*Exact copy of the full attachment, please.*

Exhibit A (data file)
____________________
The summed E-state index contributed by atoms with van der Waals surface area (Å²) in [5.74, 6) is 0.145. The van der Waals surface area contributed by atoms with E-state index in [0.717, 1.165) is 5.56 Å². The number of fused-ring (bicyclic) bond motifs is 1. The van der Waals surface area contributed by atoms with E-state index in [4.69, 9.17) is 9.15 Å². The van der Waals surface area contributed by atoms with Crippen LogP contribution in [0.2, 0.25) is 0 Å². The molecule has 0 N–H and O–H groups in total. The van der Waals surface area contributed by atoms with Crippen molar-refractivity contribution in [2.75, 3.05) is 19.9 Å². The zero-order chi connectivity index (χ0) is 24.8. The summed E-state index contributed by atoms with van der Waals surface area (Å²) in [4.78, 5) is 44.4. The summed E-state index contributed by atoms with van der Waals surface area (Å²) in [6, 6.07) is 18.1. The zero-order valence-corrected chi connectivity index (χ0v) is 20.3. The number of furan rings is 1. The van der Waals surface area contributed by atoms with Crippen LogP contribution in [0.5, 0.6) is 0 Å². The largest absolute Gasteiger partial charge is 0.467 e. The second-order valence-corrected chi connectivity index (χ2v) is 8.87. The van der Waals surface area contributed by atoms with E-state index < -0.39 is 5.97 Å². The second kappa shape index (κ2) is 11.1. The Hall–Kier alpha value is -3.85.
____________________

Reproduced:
The summed E-state index contributed by atoms with van der Waals surface area (Å²) in [5.74, 6) is 0.145. The van der Waals surface area contributed by atoms with E-state index in [0.717, 1.165) is 5.56 Å². The number of fused-ring (bicyclic) bond motifs is 1. The van der Waals surface area contributed by atoms with E-state index in [4.69, 9.17) is 9.15 Å². The van der Waals surface area contributed by atoms with Crippen LogP contribution in [0.2, 0.25) is 0 Å². The molecule has 0 N–H and O–H groups in total. The van der Waals surface area contributed by atoms with Crippen molar-refractivity contribution in [2.75, 3.05) is 19.9 Å². The zero-order chi connectivity index (χ0) is 24.8. The summed E-state index contributed by atoms with van der Waals surface area (Å²) in [4.78, 5) is 44.4. The summed E-state index contributed by atoms with van der Waals surface area (Å²) in [6, 6.07) is 18.1. The zero-order valence-corrected chi connectivity index (χ0v) is 20.3. The number of furan rings is 1. The van der Waals surface area contributed by atoms with Crippen LogP contribution in [0.5, 0.6) is 0 Å². The largest absolute Gasteiger partial charge is 0.467 e. The second-order valence-corrected chi connectivity index (χ2v) is 8.87. The van der Waals surface area contributed by atoms with E-state index < -0.39 is 5.97 Å². The second kappa shape index (κ2) is 11.1. The Hall–Kier alpha value is -3.85.